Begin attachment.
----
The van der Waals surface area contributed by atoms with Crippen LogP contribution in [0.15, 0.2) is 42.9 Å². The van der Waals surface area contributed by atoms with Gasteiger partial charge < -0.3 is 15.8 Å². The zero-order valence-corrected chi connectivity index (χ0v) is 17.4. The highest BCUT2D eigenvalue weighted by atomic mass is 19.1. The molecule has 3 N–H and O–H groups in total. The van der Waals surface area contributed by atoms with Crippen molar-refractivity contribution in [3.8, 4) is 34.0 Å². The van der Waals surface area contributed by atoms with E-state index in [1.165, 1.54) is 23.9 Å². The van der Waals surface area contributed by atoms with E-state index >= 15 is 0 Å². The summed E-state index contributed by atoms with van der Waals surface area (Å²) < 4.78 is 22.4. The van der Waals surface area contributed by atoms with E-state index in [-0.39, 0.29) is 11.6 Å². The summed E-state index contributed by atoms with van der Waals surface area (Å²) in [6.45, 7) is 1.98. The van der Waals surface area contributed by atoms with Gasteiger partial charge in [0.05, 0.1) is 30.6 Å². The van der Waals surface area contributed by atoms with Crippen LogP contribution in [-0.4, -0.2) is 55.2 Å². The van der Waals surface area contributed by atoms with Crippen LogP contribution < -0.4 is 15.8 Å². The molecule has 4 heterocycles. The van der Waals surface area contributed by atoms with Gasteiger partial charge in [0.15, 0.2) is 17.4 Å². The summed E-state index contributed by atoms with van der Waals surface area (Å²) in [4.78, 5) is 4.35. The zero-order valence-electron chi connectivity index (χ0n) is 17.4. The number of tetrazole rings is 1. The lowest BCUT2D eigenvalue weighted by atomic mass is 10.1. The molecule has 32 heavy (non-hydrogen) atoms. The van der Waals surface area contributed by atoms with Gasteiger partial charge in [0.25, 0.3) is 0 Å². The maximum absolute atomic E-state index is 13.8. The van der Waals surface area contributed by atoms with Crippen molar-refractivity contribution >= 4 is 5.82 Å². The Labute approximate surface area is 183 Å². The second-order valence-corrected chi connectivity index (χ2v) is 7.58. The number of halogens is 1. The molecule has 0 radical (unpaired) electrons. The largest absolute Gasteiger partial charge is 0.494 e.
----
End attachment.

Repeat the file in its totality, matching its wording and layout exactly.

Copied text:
The van der Waals surface area contributed by atoms with Crippen LogP contribution in [0.15, 0.2) is 42.9 Å². The van der Waals surface area contributed by atoms with Gasteiger partial charge < -0.3 is 15.8 Å². The zero-order valence-corrected chi connectivity index (χ0v) is 17.4. The highest BCUT2D eigenvalue weighted by atomic mass is 19.1. The molecule has 3 N–H and O–H groups in total. The van der Waals surface area contributed by atoms with Crippen molar-refractivity contribution in [3.8, 4) is 34.0 Å². The van der Waals surface area contributed by atoms with E-state index in [1.165, 1.54) is 23.9 Å². The van der Waals surface area contributed by atoms with E-state index >= 15 is 0 Å². The summed E-state index contributed by atoms with van der Waals surface area (Å²) < 4.78 is 22.4. The van der Waals surface area contributed by atoms with E-state index in [-0.39, 0.29) is 11.6 Å². The summed E-state index contributed by atoms with van der Waals surface area (Å²) in [6.45, 7) is 1.98. The van der Waals surface area contributed by atoms with Gasteiger partial charge in [0.05, 0.1) is 30.6 Å². The van der Waals surface area contributed by atoms with Crippen LogP contribution in [-0.4, -0.2) is 55.2 Å². The van der Waals surface area contributed by atoms with Crippen LogP contribution < -0.4 is 15.8 Å². The molecule has 4 heterocycles. The van der Waals surface area contributed by atoms with Gasteiger partial charge in [0.15, 0.2) is 17.4 Å². The summed E-state index contributed by atoms with van der Waals surface area (Å²) in [4.78, 5) is 4.35. The zero-order valence-electron chi connectivity index (χ0n) is 17.4. The number of tetrazole rings is 1. The lowest BCUT2D eigenvalue weighted by atomic mass is 10.1. The molecule has 32 heavy (non-hydrogen) atoms. The van der Waals surface area contributed by atoms with Gasteiger partial charge in [0.25, 0.3) is 0 Å². The maximum absolute atomic E-state index is 13.8. The van der Waals surface area contributed by atoms with Crippen molar-refractivity contribution >= 4 is 5.82 Å². The Labute approximate surface area is 183 Å². The second-order valence-corrected chi connectivity index (χ2v) is 7.58. The number of halogens is 1. The molecule has 0 radical (unpaired) electrons. The largest absolute Gasteiger partial charge is 0.494 e.